When the owner of the former Des Moines Masonic Home property filed for a permit from the City of Des Moines to demolish all structures on the property, including the stately main building, which has reigned as the most prominent landmark on Puget Sound between Seattle and Tacoma for almost a century, advocates for the building’s preservation (including the Washington Trust for Historic Preservation, Historic Seattle, the Des Moines Historical Society and SoCoCulture) pointed out the following during the Environmental Impact Statement scoping period in 2022:
- the historic nature and architectural significance of the building, which is not only a significant structure in South King County, but also a unique example of this type of architecture in Washington State
- the potential for this building to serve as a museum, cultural center, or some other tourist-oriented destination
- the opportunities for repurposing the building as a city center or civic hub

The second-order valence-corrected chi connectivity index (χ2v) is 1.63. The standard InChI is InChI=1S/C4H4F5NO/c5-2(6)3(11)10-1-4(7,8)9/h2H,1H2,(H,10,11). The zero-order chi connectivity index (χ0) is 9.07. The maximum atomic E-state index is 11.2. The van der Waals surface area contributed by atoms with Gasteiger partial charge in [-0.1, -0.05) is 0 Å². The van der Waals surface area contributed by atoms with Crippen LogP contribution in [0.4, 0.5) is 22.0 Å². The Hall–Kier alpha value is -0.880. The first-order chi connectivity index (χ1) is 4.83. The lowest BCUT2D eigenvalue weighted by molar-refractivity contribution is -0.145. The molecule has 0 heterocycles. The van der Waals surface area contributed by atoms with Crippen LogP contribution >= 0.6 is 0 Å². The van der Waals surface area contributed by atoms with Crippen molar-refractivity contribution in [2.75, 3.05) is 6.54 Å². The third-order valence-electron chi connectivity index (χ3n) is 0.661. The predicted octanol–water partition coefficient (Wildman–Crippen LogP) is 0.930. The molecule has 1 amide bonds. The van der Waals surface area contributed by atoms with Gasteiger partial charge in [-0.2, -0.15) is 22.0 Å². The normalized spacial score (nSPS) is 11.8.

- the opportunity for repurposing the building for some form of affordable or transitional housing
- the harmful environmental impacts of tearing down an existing building and replacing it with another (new construction is responsible for over 10% of of carbon emissions globally, rehabilitation of old properties is a much “greener” proposition)
- the negative impacts on the neighborhood, which includes an adjacent retirement/convalescent center and nearby elementary school, of traffic congestion, air pollution and noise pollution associated with demolition process and new construction
- the disruptive impact demolition of the buildings will have on remaining forested habitat and wildlife on the eastern portion of the Masonic Home property
Now that we’re in the summer of 2023 and awaiting the results of the EIS process, preservation advocates are engaged in sign-waving activities in front of the Des Moines Masonic Home (23660 Marine View Drive, Des Moines WA) on the 2nd and 4th Tuesdays of July and August (July 11, July 25, August 8, August 22) from 4-5:30 PM. Help us keep this in the public eye – bring a sign and join us!
Photo courtesy of Washington Trust for Historic Preservation.